Post Surgical Care of Luxated Hip Toggle Pin Repair 

Home patient care after orthopedic surgery is critical to the success of the surgery. Allowing your pet too much activity may alter the anticipated outcome of the surgery. A normal hip joint is held together by a large “round ligament” and the joint capsule, which is a tough fibrous tissue. When a hip becomes dislocated, both of these tissues are torn and damaged. The round ligament is replaced with a heavy nylon suture during this surgery and the joint capsule is sutured back together, if possible. Over time, this artificial ligament will break but the scar tissue that forms during the healing process will hold the joint in a normal position. If you allow your dog too much activity in the first few weeks, the suture will break prematurely before enough scar tissue forms allowing the joint to dislocate again. At that point, a second surgery will be needed to remove the end of the femur and allow a false joint to form. To avoid the added expense of a second surgery, it is imperative that you follow these instructions very carefully. 

The following instructions will be your guide to home care: 

Week 1 & 2: 

  • Provide pain management with NSAID’s the first ten to fourteen days and Tramadol for three days if available
  • Apply an ice-pack to the hip for 10 to 15 minutes two to four times a day for the first 24 to 36 hours after surgery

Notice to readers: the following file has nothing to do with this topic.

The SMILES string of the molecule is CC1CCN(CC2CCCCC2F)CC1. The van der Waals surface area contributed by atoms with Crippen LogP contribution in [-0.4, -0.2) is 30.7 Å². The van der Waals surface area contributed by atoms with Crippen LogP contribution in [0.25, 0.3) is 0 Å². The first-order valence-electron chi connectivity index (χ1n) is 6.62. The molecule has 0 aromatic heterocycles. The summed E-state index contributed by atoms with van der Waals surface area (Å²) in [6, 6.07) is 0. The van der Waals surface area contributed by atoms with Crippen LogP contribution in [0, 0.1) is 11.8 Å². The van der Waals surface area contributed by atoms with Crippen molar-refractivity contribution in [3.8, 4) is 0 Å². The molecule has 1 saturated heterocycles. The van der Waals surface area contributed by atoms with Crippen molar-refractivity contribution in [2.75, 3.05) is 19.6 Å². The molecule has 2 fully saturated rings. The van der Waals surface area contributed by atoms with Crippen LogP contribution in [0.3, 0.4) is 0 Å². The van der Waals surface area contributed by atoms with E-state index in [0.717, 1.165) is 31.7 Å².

• If inflammation has resolved after 72 hours, apply a hot-pack to the hip for 10 to 15 minutes two or three times a day
  • Keep your pet confined to a bathroom or small kennel with just enough room to lay down and have a bowl of food and water
  • If your pet does not have an Ehmer sling bandage around the limb, put a towel or leash around your pets abdomen just in front of the back legs so you can support their weight while taking them outside two or three times daily to go to the bathroom. Do not allow them to walk on the affected limp(s) with full weight for the first week.
  • No running, jumping, playing, free roaming of the house or yard, and no stairs.
  • Schedule a recheck with your doctor 10 days after surgery to remove any sutures and evaluate range of motion and percent weight bearing.
  • Most patients begin to bear some weight by week 2, but every pet is different and some may take longer

Weeks 3 & 4: 

  • Apply a hot pack to the hip for 10 to 15 minutes two or three times a day until the swelling has resolved
  • If you notice your pet’s pain level getting worse after the last pain medication, please call and ask for a refill
  • Continue house and leash restriction for weeks 3 and 4 but the abdominal sling is no longer necessary if your pet’s limp is slight

Week 5 & 6 

  • Start slow leash walks for 10 minutes two or three times daily
  • If available, swimming exercises for one to three minutes twice a day is helpful
  • Schedule another recheck with your doctor six weeks after surgery to evaluate your pet’s progress

Weeks 7& 8: 

  • Slow return to function from this point forward by slowly increasing activity levels over these two weeks